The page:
Found evidence of slash-and-burn agriculture in the Mesolithic

(ORDO NEWS) — Scientists from Germany came to the conclusion that people could control forest fires already 9.5 thousand years ago.

Slash-and-burn agriculture is one of the most primitive and ancient farming systems. Its essence is simple: in order to clear a forest area for arable land, trees are first cut down or cut down, cutting the bark so that they dry out, and after a year they are burned. In this case, the seeds are sown directly into the ash, which, as you know, serves as a good fertilizer.

This type of agriculture has been widespread in the zone of broad-leaved forests of Europe and Asia since the Neolithic, and in some areas it persisted until the middle of the 19th century.

In some African tribes, this method remains popular to this day. Scholars debate when the first evidence emerged of humans using fire not only to keep warm or cook food, but also to shape their environment.

Scientists from the University of Tübingen (Germany) came to the conclusion that the method of slash-and-burn agriculture could have appeared already in the Mesolithic (the era that preceded the Neolithic and followed the Paleolithic).

The researchers studied a record of geological Holocene deposits from the wetlands of the Ammer Valley in southwestern Germany, which included pollen, charcoal and plant particles from that time.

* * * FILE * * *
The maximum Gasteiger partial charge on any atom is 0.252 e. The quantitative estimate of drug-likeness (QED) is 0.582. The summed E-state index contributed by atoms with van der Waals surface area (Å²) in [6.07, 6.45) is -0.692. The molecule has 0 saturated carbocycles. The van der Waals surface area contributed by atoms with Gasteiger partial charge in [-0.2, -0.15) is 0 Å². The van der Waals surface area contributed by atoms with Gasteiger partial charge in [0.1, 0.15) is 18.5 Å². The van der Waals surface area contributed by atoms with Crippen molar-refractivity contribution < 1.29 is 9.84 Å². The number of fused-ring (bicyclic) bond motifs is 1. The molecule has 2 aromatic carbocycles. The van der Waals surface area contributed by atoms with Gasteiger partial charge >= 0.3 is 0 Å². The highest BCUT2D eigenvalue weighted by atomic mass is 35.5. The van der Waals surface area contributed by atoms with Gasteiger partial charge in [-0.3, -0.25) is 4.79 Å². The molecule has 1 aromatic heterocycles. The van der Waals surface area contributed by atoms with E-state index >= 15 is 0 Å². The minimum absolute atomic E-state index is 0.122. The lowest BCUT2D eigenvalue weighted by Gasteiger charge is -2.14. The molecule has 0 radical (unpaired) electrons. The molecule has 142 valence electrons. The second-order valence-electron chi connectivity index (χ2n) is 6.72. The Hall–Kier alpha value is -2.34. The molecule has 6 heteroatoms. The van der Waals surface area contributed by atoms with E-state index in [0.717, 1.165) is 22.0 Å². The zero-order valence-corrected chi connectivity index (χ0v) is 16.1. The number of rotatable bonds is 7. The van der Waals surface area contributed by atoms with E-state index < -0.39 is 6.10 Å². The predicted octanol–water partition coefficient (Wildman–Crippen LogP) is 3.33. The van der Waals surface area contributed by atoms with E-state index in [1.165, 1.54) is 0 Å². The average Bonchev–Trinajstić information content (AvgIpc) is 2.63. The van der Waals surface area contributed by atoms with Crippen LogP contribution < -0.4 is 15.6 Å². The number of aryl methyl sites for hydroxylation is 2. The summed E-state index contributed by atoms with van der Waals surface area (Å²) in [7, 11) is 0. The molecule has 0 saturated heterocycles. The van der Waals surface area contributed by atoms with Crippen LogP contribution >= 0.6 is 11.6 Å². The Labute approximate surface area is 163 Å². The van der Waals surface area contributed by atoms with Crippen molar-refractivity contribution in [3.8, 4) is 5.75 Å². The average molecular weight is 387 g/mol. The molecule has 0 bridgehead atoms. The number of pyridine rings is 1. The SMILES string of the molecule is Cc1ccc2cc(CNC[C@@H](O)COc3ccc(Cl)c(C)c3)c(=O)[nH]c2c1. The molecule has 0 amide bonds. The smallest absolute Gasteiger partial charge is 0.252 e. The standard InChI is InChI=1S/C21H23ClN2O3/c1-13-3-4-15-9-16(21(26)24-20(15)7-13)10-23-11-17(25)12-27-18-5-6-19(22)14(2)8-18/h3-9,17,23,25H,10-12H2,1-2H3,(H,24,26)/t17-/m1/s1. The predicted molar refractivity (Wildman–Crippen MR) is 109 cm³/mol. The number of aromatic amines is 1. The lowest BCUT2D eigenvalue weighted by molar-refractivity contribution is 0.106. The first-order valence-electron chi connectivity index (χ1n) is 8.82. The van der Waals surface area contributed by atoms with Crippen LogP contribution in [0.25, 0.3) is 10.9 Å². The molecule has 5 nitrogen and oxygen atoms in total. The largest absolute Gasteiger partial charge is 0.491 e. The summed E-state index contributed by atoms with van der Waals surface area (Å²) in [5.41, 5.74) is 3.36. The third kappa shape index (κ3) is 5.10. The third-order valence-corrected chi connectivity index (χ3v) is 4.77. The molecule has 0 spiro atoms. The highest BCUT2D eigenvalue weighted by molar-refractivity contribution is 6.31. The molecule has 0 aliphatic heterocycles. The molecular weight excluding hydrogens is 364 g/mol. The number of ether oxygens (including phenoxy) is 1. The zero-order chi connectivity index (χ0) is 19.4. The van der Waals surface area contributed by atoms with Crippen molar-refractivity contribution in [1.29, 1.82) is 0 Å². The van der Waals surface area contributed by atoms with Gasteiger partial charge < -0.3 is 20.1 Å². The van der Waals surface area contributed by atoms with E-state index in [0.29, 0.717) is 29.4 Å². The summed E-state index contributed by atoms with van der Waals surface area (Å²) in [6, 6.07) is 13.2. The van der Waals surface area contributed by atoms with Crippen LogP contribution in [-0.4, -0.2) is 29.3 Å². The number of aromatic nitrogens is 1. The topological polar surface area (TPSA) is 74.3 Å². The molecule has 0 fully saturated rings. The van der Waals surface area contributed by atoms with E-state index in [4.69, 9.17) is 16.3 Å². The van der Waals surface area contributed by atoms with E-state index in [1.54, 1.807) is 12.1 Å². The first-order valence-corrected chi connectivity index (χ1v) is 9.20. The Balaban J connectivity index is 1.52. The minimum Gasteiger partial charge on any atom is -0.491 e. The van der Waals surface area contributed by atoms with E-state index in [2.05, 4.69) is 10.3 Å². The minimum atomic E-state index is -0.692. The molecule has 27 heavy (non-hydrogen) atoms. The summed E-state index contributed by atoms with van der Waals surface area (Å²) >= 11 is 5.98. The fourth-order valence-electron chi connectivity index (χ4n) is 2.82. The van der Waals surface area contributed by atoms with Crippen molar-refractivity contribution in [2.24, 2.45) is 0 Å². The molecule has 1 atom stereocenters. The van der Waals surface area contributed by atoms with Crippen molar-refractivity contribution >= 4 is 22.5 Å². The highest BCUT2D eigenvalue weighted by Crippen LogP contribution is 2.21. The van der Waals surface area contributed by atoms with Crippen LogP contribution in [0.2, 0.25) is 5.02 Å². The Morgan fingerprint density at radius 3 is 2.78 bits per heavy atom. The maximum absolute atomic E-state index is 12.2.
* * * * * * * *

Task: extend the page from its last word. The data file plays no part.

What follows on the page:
This area is located near the early and late Mesolithic sites of Rottenburg-Siebenlinden in the Tübingen region of Germany, where Mesolithic tools are found in large numbers.

Found evidence of slash and burn agriculture in the Mesolithic 2

After analyzing the biological deposits of the Ammer Valley, scientists came to the conclusion that between 10.1 and 9.8 thousand years ago, natural fires prevailed in the valley, which was open and rich in moisture and plants.

According to researchers, this created favorable conditions for people to settle there. This is because the fires in the long term contributed to the spread of such plants as hazelnut, wild apple, blackberry, elderberry (attractive to eat not only for people, but also for herbivores), nettle and reed (man could use them, for example , for weaving baskets and nets).

The fires “thinned out” the forest thickets and contributed to the growth at the edge of the above plants, which usually make up the undergrowth. Probably, observing how well useful herbs and shrubs grow on soil rich in ash, our ancient ancestors began to set fire to the forest themselves.

According to the authors of the work, who analyzed pollen and charcoal residues, this could have happened as early as 9.5 thousand years ago.

Since then, the fires seem to have been controlled by hunter-gatherers. Researchers have recorded an expansion of Mesolithic sites during this era and an increase in the frequency of low-intensity fires.


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